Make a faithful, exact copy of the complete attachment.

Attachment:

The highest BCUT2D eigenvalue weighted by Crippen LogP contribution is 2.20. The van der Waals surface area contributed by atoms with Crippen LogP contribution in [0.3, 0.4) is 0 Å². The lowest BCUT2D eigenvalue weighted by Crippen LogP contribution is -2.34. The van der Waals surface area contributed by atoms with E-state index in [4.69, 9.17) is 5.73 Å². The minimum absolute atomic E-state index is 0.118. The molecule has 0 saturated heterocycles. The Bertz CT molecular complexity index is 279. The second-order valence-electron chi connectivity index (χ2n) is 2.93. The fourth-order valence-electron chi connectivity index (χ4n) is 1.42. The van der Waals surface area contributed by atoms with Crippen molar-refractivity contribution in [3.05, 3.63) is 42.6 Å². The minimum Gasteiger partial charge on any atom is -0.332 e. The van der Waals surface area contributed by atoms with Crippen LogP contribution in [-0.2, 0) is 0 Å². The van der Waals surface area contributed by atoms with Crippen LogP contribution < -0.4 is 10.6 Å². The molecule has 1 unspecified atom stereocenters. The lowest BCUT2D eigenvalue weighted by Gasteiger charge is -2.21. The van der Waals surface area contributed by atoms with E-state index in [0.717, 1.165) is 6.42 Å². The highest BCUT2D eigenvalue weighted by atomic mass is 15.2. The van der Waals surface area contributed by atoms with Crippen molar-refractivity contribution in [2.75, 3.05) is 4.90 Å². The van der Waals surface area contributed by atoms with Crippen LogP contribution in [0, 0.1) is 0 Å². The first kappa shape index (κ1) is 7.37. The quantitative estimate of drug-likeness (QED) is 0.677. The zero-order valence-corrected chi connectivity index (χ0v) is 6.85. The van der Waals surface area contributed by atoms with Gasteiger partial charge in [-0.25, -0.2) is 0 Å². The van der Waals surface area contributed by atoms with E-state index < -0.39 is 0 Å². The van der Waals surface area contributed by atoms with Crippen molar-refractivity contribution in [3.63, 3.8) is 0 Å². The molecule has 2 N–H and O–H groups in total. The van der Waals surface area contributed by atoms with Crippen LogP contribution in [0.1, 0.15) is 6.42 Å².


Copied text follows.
The highest BCUT2D eigenvalue weighted by Crippen LogP contribution is 2.20. The van der Waals surface area contributed by atoms with Crippen LogP contribution in [0.3, 0.4) is 0 Å². The lowest BCUT2D eigenvalue weighted by Crippen LogP contribution is -2.34. The van der Waals surface area contributed by atoms with E-state index in [4.69, 9.17) is 5.73 Å². The minimum absolute atomic E-state index is 0.118. The molecule has 0 saturated heterocycles. The Bertz CT molecular complexity index is 279. The second-order valence-electron chi connectivity index (χ2n) is 2.93. The fourth-order valence-electron chi connectivity index (χ4n) is 1.42. The van der Waals surface area contributed by atoms with Crippen molar-refractivity contribution in [3.05, 3.63) is 42.6 Å². The minimum Gasteiger partial charge on any atom is -0.332 e. The van der Waals surface area contributed by atoms with Crippen LogP contribution in [-0.2, 0) is 0 Å². The van der Waals surface area contributed by atoms with Crippen LogP contribution < -0.4 is 10.6 Å². The molecule has 1 unspecified atom stereocenters. The lowest BCUT2D eigenvalue weighted by Gasteiger charge is -2.21. The van der Waals surface area contributed by atoms with E-state index in [0.717, 1.165) is 6.42 Å². The highest BCUT2D eigenvalue weighted by atomic mass is 15.2. The van der Waals surface area contributed by atoms with Crippen molar-refractivity contribution in [2.75, 3.05) is 4.90 Å². The van der Waals surface area contributed by atoms with Crippen LogP contribution in [0, 0.1) is 0 Å². The first kappa shape index (κ1) is 7.37. The quantitative estimate of drug-likeness (QED) is 0.677. The zero-order valence-corrected chi connectivity index (χ0v) is 6.85. The van der Waals surface area contributed by atoms with Gasteiger partial charge in [-0.25, -0.2) is 0 Å². The van der Waals surface area contributed by atoms with E-state index < -0.39 is 0 Å². The van der Waals surface area contributed by atoms with Crippen molar-refractivity contribution in [3.63, 3.8) is 0 Å². The molecule has 2 N–H and O–H groups in total. The van der Waals surface area contributed by atoms with Crippen LogP contribution in [0.1, 0.15) is 6.42 Å².